On the same day that Gov. Gretchen Whitmer extended her stay-in-place order, she quietly defunded the Michigan Veterans Affairs Agency’s most successful veteran’s outreach program, commonly known as the Regional Coordinator (RC) program, which was designed to identify gaps in resources for veterans and their families and connect them to the benefits they deserve through their service.
This program was literally saving veteran’s lives. During this pandemic, I have helped several suicidal veterans, and with the swipe of a pen the program was shut down under the guise of saving money. If this isn’t the definition of an essential program, I don’t know what is.
The veteran suicide rate in Michigan is significantly higher than the national suicide rate.
Just ask Afghanistan war veteran Joe Riker.
“The RC program was doing so many great things in the communities they served, and this is the last program I thought they would ever cut,” Riker said. “Expect to see a rise in unresolved veterans’ issues now that this program is cut.”
I know full well the importance of this program, it really means a lot to be able to have veteran admissions advisors helping you get your education back. I am an Iraq war veteran, and I have small children at home. Now I don’t have health care for them.
Michigan is broken up into prosperity regions based upon veteran’s population. There are 10 prosperity regions in the state that serve all 83 counties. Regional coordinators work closely with veterans to ensure that they are given a “warm hand-off” to agencies that can effectively assist with their needs. Over the past five years the RC program has connected tens of thousands of veterans to their benefits and have formed partnerships with agencies to improve the lives of our veterans and their families.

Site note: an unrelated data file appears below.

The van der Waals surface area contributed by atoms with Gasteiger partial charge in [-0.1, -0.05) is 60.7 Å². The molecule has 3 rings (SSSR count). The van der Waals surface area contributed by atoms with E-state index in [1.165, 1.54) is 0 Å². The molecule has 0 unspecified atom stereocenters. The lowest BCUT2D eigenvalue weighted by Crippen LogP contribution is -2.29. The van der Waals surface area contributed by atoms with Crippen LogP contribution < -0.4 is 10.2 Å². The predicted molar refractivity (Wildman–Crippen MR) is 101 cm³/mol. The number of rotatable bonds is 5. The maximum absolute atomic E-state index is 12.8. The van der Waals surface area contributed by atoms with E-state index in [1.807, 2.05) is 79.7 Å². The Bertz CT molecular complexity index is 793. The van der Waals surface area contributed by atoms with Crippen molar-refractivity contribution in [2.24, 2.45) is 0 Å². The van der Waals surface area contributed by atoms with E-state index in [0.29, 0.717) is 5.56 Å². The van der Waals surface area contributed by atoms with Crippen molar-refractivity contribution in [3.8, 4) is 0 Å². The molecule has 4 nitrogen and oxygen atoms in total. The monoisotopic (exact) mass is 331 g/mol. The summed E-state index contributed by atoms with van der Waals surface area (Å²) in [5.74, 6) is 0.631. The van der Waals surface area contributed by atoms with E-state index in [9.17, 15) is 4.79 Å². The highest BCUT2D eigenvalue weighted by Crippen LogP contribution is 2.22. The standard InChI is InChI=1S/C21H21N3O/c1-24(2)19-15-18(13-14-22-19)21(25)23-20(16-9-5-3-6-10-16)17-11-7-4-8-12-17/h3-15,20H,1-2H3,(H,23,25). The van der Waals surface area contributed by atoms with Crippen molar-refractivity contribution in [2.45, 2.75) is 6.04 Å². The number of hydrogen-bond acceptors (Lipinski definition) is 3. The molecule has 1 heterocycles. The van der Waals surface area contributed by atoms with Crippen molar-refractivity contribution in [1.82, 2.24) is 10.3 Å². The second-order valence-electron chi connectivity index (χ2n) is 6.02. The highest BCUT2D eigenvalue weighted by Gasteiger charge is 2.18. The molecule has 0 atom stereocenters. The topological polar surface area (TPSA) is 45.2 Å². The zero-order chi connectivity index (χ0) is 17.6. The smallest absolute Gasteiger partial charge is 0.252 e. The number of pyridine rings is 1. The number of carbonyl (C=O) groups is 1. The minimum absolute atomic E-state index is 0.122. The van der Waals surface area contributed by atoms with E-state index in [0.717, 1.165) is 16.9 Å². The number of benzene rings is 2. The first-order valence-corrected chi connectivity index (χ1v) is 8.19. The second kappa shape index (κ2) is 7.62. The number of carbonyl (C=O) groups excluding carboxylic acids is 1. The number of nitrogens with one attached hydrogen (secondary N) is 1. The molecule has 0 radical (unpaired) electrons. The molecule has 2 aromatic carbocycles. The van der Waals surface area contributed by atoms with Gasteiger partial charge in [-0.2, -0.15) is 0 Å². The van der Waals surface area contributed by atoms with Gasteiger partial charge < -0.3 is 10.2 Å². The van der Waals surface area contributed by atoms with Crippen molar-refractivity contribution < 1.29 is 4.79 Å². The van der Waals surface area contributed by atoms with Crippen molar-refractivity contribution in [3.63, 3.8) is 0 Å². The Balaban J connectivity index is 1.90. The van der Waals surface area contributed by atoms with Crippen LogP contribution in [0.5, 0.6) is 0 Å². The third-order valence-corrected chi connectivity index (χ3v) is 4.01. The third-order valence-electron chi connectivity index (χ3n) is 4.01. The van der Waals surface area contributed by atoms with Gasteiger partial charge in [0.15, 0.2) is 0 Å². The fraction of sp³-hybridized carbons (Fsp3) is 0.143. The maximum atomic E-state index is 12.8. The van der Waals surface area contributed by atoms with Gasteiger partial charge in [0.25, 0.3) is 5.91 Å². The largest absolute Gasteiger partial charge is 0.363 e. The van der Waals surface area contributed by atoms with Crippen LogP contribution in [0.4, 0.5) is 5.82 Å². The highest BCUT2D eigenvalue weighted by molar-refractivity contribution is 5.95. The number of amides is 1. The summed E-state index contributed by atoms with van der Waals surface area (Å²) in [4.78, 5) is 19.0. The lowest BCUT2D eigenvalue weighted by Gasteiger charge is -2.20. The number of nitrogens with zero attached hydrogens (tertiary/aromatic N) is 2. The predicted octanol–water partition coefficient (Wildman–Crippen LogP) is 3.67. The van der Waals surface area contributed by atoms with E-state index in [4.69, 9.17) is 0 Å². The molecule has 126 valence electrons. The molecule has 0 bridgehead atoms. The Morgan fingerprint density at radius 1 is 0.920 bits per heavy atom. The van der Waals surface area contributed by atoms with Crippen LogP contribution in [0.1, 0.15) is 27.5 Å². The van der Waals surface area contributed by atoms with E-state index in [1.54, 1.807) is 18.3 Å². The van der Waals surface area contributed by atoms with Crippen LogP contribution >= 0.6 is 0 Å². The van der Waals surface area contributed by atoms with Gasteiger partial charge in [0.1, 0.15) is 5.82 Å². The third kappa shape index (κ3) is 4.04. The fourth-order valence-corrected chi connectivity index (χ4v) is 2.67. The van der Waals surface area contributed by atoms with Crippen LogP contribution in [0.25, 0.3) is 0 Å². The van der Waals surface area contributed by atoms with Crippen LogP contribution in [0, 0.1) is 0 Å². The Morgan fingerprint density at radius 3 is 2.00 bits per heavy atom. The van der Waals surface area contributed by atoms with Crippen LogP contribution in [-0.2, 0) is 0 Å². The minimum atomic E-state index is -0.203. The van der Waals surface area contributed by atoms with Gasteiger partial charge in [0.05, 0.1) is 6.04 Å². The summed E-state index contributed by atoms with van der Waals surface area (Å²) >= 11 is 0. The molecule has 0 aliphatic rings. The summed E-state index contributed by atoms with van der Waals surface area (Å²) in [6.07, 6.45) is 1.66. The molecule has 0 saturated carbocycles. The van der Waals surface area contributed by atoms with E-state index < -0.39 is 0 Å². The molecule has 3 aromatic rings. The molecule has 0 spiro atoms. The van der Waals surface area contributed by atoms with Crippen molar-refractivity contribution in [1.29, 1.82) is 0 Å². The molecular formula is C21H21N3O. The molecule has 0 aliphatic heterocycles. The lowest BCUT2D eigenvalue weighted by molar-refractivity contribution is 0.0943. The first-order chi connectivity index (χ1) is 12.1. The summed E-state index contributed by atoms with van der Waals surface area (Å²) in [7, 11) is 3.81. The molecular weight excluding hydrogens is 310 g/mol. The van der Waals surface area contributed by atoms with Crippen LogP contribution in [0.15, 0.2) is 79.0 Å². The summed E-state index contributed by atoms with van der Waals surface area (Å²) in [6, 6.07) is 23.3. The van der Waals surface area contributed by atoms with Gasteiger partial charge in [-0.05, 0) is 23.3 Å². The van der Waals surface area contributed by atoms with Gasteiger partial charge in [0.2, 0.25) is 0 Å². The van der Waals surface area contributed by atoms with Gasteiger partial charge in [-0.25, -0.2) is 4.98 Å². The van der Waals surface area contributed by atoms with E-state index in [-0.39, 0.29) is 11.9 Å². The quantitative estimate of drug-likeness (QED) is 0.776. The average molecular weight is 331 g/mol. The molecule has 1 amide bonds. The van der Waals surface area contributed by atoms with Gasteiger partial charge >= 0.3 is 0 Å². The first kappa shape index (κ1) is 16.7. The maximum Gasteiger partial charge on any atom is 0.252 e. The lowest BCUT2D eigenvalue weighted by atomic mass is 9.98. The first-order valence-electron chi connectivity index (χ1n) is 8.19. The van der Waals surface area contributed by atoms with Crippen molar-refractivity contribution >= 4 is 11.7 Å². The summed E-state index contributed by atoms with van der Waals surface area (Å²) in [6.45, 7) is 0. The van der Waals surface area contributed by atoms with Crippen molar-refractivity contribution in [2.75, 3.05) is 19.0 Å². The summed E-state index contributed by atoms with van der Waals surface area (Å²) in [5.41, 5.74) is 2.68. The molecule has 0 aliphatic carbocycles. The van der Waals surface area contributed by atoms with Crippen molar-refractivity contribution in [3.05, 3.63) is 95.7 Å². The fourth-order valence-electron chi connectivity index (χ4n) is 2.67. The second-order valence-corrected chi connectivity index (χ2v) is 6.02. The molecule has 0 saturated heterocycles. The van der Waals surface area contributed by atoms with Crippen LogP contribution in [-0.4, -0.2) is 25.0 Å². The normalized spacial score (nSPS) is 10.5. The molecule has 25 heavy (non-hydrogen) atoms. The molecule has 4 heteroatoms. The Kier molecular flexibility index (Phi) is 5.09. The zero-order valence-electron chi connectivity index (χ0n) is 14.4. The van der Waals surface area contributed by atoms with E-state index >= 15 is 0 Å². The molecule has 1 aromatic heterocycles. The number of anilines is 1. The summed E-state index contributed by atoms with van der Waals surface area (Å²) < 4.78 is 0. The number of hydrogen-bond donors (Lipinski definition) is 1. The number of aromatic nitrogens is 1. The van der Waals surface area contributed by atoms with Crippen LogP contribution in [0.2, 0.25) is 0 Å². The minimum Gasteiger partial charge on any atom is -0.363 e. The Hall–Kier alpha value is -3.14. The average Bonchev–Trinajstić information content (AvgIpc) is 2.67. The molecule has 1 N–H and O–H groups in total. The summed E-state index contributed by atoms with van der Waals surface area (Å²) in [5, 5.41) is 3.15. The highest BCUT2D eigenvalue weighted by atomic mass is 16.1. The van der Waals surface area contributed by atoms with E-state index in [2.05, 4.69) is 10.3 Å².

Michigan is ranked among the bottom three states in the nation in regard to services that are provided to its veterans. The state’s decision to cut this program confirms why Michigan remains in the bottom for veteran care.
Veterans served their country and when they come home, they deserve to be taken care of to the fullest extent. To cut veteran outreach when veterans are at their most vulnerable is appalling.
If you would like to see this essential program reinstated call Gov. Whitmer at (517) 335-7858; or contact the MVAA Director Zaneta Adams at (517) 284-5217 or (517) 599-9492, or email her at Adamsz@michigan.gov.
Joshua Parish is the chief executive officer of My Veteran Records. Deployed to Iraq in 2003 in support of Operation Iraqi Freedom/Enduring Freedom, Jhe is an Army veteran with more than eight years of service. He previously served as the program administrator for the Livingston County Veterans Services Veterans Relief Fund. He is the Michigan Veterans Affairs Agency Southeast Michigan Regional Coordinator in Region 9, which includes Livingston, Hillsdale, Jackson, Lenawee, Monroe and Washtenaw counties.